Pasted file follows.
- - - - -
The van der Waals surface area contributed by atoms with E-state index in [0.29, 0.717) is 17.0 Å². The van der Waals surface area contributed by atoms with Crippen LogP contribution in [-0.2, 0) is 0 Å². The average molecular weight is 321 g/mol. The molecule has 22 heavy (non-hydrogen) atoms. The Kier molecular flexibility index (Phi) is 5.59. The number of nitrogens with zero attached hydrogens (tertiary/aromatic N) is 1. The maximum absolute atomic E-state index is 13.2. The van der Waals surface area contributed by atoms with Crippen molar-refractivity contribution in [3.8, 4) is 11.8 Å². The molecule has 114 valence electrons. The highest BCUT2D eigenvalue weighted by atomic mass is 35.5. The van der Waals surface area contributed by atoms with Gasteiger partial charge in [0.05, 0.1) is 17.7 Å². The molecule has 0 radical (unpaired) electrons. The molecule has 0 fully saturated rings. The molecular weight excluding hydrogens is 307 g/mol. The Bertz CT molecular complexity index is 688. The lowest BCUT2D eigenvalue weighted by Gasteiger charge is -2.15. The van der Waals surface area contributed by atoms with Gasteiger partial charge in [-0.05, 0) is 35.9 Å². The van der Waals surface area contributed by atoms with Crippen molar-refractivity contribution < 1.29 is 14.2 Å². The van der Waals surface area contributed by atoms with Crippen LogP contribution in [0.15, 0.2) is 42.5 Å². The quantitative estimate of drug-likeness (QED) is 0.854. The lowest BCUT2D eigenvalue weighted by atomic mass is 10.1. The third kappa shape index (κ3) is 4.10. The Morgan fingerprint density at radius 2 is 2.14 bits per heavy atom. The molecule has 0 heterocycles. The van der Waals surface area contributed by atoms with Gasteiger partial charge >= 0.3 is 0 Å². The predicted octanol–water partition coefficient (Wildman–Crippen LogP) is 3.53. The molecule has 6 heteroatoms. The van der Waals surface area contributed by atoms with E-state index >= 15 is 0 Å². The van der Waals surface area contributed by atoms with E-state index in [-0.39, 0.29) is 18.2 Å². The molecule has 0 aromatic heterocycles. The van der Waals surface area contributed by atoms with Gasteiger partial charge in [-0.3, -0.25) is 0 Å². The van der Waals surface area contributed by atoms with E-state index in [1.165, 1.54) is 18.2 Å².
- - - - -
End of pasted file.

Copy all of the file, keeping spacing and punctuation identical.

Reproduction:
The van der Waals surface area contributed by atoms with E-state index in [0.29, 0.717) is 17.0 Å². The van der Waals surface area contributed by atoms with Crippen LogP contribution in [-0.2, 0) is 0 Å². The average molecular weight is 321 g/mol. The molecule has 22 heavy (non-hydrogen) atoms. The Kier molecular flexibility index (Phi) is 5.59. The number of nitrogens with zero attached hydrogens (tertiary/aromatic N) is 1. The maximum absolute atomic E-state index is 13.2. The van der Waals surface area contributed by atoms with Crippen molar-refractivity contribution in [3.8, 4) is 11.8 Å². The molecule has 114 valence electrons. The highest BCUT2D eigenvalue weighted by atomic mass is 35.5. The van der Waals surface area contributed by atoms with Gasteiger partial charge in [0.05, 0.1) is 17.7 Å². The molecule has 0 radical (unpaired) electrons. The molecule has 0 fully saturated rings. The molecular weight excluding hydrogens is 307 g/mol. The Bertz CT molecular complexity index is 688. The lowest BCUT2D eigenvalue weighted by Gasteiger charge is -2.15. The van der Waals surface area contributed by atoms with Gasteiger partial charge in [-0.05, 0) is 35.9 Å². The van der Waals surface area contributed by atoms with Crippen molar-refractivity contribution < 1.29 is 14.2 Å². The van der Waals surface area contributed by atoms with Crippen LogP contribution in [0.15, 0.2) is 42.5 Å². The quantitative estimate of drug-likeness (QED) is 0.854. The lowest BCUT2D eigenvalue weighted by atomic mass is 10.1. The third kappa shape index (κ3) is 4.10. The Morgan fingerprint density at radius 2 is 2.14 bits per heavy atom. The molecule has 0 heterocycles. The van der Waals surface area contributed by atoms with Gasteiger partial charge >= 0.3 is 0 Å². The predicted octanol–water partition coefficient (Wildman–Crippen LogP) is 3.53. The molecule has 6 heteroatoms. The van der Waals surface area contributed by atoms with E-state index >= 15 is 0 Å². The van der Waals surface area contributed by atoms with E-state index in [-0.39, 0.29) is 18.2 Å². The molecule has 0 aromatic heterocycles. The van der Waals surface area contributed by atoms with Gasteiger partial charge in [-0.3, -0.25) is 0 Å². The van der Waals surface area contributed by atoms with E-state index in [1.165, 1.54) is 18.2 Å².